The Coromandel on the East Coast is another long and winding road I have yet to travel so plenty of options.  Once past Auckland city there is Northland to explore.

From Cape Reinga in the top of the North Island to Bluff at the bottom of the South Island, not only would I love to take this road trip, it is very definitely on the plan.  

For now, we will complete a full circuit of the South Island this summer. From the top of the south we will go on our road trip to the East and West coasts, traversing the inland routes to the mountains and lakes, from the coastline to the Canterbury Plains, and hopefully reach the bottom of the South Island before returning as the summer days cool into Autumn evenings. We will go wherever the weather is kind and the road leads us. 

#3 Write about the last (first) time you left your comfort zone.

When the heart starts beating rapidly it is time. Don’t think about what others might think, just speak. Believe that the words will come. Sage advice given to this nervous first time public speaker many years ago. 

Standing up and speaking my mind was a scary thing to do. It’s not that I didn’t have words to say. It’s just that I felt too strongly about what my words meant to me. Where else would or could the words come from if not from my heart. And yet they resisted.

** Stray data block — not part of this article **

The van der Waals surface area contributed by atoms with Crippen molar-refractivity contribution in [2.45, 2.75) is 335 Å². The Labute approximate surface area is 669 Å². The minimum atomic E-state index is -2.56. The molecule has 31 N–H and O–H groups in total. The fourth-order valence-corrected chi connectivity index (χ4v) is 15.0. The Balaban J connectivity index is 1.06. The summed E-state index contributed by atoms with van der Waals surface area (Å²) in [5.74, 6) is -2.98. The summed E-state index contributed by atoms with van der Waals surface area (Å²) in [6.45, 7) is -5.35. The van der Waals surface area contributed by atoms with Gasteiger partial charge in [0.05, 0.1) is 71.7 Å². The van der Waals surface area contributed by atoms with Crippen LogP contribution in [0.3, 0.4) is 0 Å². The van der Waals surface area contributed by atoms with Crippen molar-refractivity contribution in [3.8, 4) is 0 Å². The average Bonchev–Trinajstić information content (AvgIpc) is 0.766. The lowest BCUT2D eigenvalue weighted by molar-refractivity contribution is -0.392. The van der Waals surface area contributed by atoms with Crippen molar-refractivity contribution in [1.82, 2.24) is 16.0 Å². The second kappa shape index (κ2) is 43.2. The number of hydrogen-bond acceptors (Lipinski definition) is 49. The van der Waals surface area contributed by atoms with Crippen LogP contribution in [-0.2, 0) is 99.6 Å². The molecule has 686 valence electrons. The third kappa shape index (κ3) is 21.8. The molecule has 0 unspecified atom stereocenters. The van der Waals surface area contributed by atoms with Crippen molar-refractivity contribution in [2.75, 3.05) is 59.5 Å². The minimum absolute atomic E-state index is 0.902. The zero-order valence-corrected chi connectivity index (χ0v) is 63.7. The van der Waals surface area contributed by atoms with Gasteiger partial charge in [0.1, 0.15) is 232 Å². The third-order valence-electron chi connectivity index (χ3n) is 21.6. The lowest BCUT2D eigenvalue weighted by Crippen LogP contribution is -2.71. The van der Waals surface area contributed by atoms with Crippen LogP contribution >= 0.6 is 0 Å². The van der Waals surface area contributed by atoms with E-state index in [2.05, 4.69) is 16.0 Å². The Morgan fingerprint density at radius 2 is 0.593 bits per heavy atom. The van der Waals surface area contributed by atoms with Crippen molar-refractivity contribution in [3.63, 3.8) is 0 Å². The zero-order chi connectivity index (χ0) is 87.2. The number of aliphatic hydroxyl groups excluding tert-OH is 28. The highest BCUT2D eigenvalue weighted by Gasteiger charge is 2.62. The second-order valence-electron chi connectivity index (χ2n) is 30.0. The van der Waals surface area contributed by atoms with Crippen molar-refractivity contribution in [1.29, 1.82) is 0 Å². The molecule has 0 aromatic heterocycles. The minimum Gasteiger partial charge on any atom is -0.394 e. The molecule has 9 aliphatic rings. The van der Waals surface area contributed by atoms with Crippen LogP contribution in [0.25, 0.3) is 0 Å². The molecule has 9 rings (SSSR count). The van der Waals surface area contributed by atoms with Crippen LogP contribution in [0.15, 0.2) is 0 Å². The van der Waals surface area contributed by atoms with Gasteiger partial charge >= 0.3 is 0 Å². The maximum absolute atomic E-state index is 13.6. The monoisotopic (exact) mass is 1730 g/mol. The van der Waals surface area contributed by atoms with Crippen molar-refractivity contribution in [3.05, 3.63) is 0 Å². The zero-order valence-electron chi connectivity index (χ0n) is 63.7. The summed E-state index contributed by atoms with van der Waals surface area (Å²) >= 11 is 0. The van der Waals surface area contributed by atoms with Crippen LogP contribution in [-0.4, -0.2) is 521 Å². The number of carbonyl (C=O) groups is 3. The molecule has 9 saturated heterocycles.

Where are the pages of my notes? What if my voice croaks? What if they laugh at me?My fears threatened to overcome me. Who else has felt that fear? 

Hidden deep within the hidden  tunnels and crevices of my beating heart, I felt them start to stir. With each surge they got stronger. The words were on their way. 
It’s true that we speak when our heart is in our mouth. I hummed to myself…,

“Drums keep pounding rhythm to my brain.  And the beat goes on! “

Then I thought; What  is the worst that can happen?  I set aside those notes. Just breathe. Just do it. And I did.   My heartfelt words found their way. And it was good. 

4 What is something you wish you knew how to do?

If only I could keep on task and actually respond to these daily prompts and write every day!  

#5 What was your favorite toy as a child?

Is it sad that I can’t remember what my favourite toy was?

 Reading books is how I spent much of my childhood time. I did have the obligatory doll or two however  I have fonder memories of the great outdoors building huts and swimming at the beach than playing with an actual toy.

My first camera at the tender age of 10 became my favourite ‘toy’ instead.  Not much has changed for me, except my age, the camera (and book)technology of course.  These days it is a digital camera or iPhone instead of that Brownie Starlet – and the Kindle for the reading might just be my favourite toy!

The starlet that started it all

Bloganuary Day 1: What advice would you give your teenage self?

I’m taking the leap – and attempting this Bloganuary challenge!  Hmmm… I will see where this takes me. Already 3 days behind though!


I thought back to those dim and distant years. Hindsight is such an interesting position from which to share advice. And to be fair, it was a VERY long  time ago.